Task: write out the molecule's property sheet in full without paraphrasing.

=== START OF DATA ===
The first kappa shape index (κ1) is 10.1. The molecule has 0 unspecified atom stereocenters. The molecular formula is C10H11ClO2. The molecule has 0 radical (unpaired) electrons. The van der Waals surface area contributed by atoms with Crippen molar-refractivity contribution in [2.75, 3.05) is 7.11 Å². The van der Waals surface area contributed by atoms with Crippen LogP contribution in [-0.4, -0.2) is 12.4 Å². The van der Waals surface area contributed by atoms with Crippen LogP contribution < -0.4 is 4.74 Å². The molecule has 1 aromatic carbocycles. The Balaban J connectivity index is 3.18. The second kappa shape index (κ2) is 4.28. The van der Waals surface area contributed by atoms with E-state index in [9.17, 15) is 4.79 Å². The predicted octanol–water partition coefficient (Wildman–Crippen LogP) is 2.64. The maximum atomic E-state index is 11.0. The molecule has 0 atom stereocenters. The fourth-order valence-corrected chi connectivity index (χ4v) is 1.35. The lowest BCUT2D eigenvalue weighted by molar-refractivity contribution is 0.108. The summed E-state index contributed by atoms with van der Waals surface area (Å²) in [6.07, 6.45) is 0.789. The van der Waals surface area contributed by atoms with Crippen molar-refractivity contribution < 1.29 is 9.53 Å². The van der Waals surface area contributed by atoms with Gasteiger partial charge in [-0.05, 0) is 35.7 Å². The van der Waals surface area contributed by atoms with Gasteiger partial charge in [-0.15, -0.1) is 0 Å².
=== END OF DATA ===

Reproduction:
The first kappa shape index (κ1) is 10.1. The molecule has 0 unspecified atom stereocenters. The molecular formula is C10H11ClO2. The molecule has 0 radical (unpaired) electrons. The van der Waals surface area contributed by atoms with Crippen molar-refractivity contribution in [2.75, 3.05) is 7.11 Å². The van der Waals surface area contributed by atoms with Crippen LogP contribution in [-0.4, -0.2) is 12.4 Å². The van der Waals surface area contributed by atoms with Crippen LogP contribution < -0.4 is 4.74 Å². The molecule has 1 aromatic carbocycles. The Balaban J connectivity index is 3.18. The second kappa shape index (κ2) is 4.28. The van der Waals surface area contributed by atoms with E-state index in [9.17, 15) is 4.79 Å². The predicted octanol–water partition coefficient (Wildman–Crippen LogP) is 2.64. The maximum atomic E-state index is 11.0. The molecule has 0 atom stereocenters. The fourth-order valence-corrected chi connectivity index (χ4v) is 1.35. The lowest BCUT2D eigenvalue weighted by molar-refractivity contribution is 0.108. The summed E-state index contributed by atoms with van der Waals surface area (Å²) in [6.07, 6.45) is 0.789. The van der Waals surface area contributed by atoms with Crippen molar-refractivity contribution < 1.29 is 9.53 Å². The van der Waals surface area contributed by atoms with Gasteiger partial charge in [-0.05, 0) is 35.7 Å². The van der Waals surface area contributed by atoms with Gasteiger partial charge in [-0.15, -0.1) is 0 Å².